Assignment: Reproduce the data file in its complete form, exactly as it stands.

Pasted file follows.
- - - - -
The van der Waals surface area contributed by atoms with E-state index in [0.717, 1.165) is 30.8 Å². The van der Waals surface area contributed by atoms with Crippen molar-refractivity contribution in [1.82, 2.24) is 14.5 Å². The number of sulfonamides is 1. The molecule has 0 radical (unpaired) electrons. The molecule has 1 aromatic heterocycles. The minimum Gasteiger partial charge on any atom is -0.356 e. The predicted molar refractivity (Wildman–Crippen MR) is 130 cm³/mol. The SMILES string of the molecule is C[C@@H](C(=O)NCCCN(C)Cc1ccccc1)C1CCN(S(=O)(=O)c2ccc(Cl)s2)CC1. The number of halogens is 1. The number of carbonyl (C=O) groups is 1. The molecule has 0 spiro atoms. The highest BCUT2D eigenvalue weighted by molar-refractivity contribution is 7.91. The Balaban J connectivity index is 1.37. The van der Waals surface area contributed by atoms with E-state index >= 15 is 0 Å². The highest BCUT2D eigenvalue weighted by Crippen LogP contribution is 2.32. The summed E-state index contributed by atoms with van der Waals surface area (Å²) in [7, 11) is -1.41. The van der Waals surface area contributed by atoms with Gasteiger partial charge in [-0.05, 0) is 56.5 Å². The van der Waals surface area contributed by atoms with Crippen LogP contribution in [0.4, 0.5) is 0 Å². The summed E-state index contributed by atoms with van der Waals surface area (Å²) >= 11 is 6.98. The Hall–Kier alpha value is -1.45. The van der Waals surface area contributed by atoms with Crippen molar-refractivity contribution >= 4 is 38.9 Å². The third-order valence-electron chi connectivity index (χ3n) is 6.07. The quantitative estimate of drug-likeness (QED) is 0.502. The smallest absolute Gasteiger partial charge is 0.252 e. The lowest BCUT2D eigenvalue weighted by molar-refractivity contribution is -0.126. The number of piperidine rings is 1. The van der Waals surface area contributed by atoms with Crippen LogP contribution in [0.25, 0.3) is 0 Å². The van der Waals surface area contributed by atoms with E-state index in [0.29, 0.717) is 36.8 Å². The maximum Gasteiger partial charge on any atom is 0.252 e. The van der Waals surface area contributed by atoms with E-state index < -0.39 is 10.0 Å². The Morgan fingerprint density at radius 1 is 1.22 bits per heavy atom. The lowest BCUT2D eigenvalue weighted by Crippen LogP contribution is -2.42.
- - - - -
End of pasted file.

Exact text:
The van der Waals surface area contributed by atoms with E-state index in [0.717, 1.165) is 30.8 Å². The van der Waals surface area contributed by atoms with Crippen molar-refractivity contribution in [1.82, 2.24) is 14.5 Å². The number of sulfonamides is 1. The molecule has 0 radical (unpaired) electrons. The molecule has 1 aromatic heterocycles. The minimum Gasteiger partial charge on any atom is -0.356 e. The predicted molar refractivity (Wildman–Crippen MR) is 130 cm³/mol. The SMILES string of the molecule is C[C@@H](C(=O)NCCCN(C)Cc1ccccc1)C1CCN(S(=O)(=O)c2ccc(Cl)s2)CC1. The number of halogens is 1. The number of carbonyl (C=O) groups is 1. The molecule has 0 spiro atoms. The highest BCUT2D eigenvalue weighted by molar-refractivity contribution is 7.91. The Balaban J connectivity index is 1.37. The van der Waals surface area contributed by atoms with E-state index >= 15 is 0 Å². The highest BCUT2D eigenvalue weighted by Crippen LogP contribution is 2.32. The summed E-state index contributed by atoms with van der Waals surface area (Å²) in [7, 11) is -1.41. The van der Waals surface area contributed by atoms with Gasteiger partial charge in [-0.05, 0) is 56.5 Å². The van der Waals surface area contributed by atoms with Crippen LogP contribution in [0.4, 0.5) is 0 Å². The summed E-state index contributed by atoms with van der Waals surface area (Å²) >= 11 is 6.98. The Hall–Kier alpha value is -1.45. The van der Waals surface area contributed by atoms with Crippen molar-refractivity contribution >= 4 is 38.9 Å². The third-order valence-electron chi connectivity index (χ3n) is 6.07. The quantitative estimate of drug-likeness (QED) is 0.502. The smallest absolute Gasteiger partial charge is 0.252 e. The lowest BCUT2D eigenvalue weighted by molar-refractivity contribution is -0.126. The number of piperidine rings is 1. The van der Waals surface area contributed by atoms with Crippen LogP contribution in [0.25, 0.3) is 0 Å². The van der Waals surface area contributed by atoms with E-state index in [0.29, 0.717) is 36.8 Å². The maximum Gasteiger partial charge on any atom is 0.252 e. The van der Waals surface area contributed by atoms with E-state index < -0.39 is 10.0 Å². The Morgan fingerprint density at radius 1 is 1.22 bits per heavy atom. The lowest BCUT2D eigenvalue weighted by Crippen LogP contribution is -2.42.